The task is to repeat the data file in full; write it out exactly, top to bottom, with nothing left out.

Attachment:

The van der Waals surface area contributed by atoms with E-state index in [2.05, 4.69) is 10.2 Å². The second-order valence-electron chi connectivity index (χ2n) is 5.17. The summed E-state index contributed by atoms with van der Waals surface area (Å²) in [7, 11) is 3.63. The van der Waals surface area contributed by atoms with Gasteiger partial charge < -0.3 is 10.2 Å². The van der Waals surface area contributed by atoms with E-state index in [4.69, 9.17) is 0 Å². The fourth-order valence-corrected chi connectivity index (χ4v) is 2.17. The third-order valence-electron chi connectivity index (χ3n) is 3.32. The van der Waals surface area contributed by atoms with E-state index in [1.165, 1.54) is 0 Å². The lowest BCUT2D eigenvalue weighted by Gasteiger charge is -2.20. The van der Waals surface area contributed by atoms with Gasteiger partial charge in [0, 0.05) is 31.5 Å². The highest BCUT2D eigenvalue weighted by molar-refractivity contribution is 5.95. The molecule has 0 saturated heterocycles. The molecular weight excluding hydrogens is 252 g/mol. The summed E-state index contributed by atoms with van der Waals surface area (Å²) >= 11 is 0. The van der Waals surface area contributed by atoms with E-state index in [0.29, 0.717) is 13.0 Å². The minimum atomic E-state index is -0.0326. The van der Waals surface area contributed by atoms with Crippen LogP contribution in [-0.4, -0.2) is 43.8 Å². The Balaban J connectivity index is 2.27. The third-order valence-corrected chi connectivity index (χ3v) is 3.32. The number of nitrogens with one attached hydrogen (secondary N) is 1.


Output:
The van der Waals surface area contributed by atoms with E-state index in [2.05, 4.69) is 10.2 Å². The second-order valence-electron chi connectivity index (χ2n) is 5.17. The summed E-state index contributed by atoms with van der Waals surface area (Å²) in [7, 11) is 3.63. The van der Waals surface area contributed by atoms with Gasteiger partial charge < -0.3 is 10.2 Å². The van der Waals surface area contributed by atoms with E-state index in [4.69, 9.17) is 0 Å². The fourth-order valence-corrected chi connectivity index (χ4v) is 2.17. The third-order valence-electron chi connectivity index (χ3n) is 3.32. The van der Waals surface area contributed by atoms with E-state index in [1.165, 1.54) is 0 Å². The lowest BCUT2D eigenvalue weighted by Gasteiger charge is -2.20. The van der Waals surface area contributed by atoms with Gasteiger partial charge in [0, 0.05) is 31.5 Å². The highest BCUT2D eigenvalue weighted by molar-refractivity contribution is 5.95. The molecule has 0 saturated heterocycles. The molecular weight excluding hydrogens is 252 g/mol. The summed E-state index contributed by atoms with van der Waals surface area (Å²) >= 11 is 0. The van der Waals surface area contributed by atoms with E-state index in [0.29, 0.717) is 13.0 Å². The minimum atomic E-state index is -0.0326. The van der Waals surface area contributed by atoms with Crippen LogP contribution in [-0.4, -0.2) is 43.8 Å². The Balaban J connectivity index is 2.27. The third-order valence-corrected chi connectivity index (χ3v) is 3.32. The number of nitrogens with one attached hydrogen (secondary N) is 1.